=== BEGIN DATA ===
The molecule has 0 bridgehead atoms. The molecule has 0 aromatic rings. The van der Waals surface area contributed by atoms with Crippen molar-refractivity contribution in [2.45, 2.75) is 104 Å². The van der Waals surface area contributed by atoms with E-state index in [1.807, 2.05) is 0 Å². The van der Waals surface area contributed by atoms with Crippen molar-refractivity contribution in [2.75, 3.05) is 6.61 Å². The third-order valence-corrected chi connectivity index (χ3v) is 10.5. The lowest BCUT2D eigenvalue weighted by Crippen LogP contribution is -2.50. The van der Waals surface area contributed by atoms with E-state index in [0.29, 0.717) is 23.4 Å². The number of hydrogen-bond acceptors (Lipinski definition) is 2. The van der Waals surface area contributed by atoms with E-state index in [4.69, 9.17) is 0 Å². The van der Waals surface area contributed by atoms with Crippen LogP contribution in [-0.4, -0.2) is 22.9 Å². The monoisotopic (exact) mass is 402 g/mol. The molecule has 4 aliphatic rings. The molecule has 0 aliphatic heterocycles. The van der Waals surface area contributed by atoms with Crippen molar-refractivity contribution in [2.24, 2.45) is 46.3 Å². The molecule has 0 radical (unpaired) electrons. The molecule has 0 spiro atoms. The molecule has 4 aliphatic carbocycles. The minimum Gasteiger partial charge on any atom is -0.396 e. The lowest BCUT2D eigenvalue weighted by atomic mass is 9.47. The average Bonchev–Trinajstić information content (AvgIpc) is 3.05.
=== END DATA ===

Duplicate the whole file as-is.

The molecule has 0 bridgehead atoms. The molecule has 0 aromatic rings. The van der Waals surface area contributed by atoms with Crippen molar-refractivity contribution in [2.45, 2.75) is 104 Å². The van der Waals surface area contributed by atoms with E-state index in [1.807, 2.05) is 0 Å². The van der Waals surface area contributed by atoms with Crippen molar-refractivity contribution in [2.75, 3.05) is 6.61 Å². The third-order valence-corrected chi connectivity index (χ3v) is 10.5. The lowest BCUT2D eigenvalue weighted by Crippen LogP contribution is -2.50. The van der Waals surface area contributed by atoms with E-state index in [0.29, 0.717) is 23.4 Å². The number of hydrogen-bond acceptors (Lipinski definition) is 2. The van der Waals surface area contributed by atoms with E-state index in [4.69, 9.17) is 0 Å². The van der Waals surface area contributed by atoms with Crippen LogP contribution in [-0.4, -0.2) is 22.9 Å². The monoisotopic (exact) mass is 402 g/mol. The molecule has 4 aliphatic rings. The molecule has 0 aliphatic heterocycles. The van der Waals surface area contributed by atoms with Crippen molar-refractivity contribution in [2.24, 2.45) is 46.3 Å². The molecule has 0 radical (unpaired) electrons. The molecule has 0 spiro atoms. The molecule has 4 aliphatic carbocycles. The minimum Gasteiger partial charge on any atom is -0.396 e. The lowest BCUT2D eigenvalue weighted by atomic mass is 9.47. The average Bonchev–Trinajstić information content (AvgIpc) is 3.05.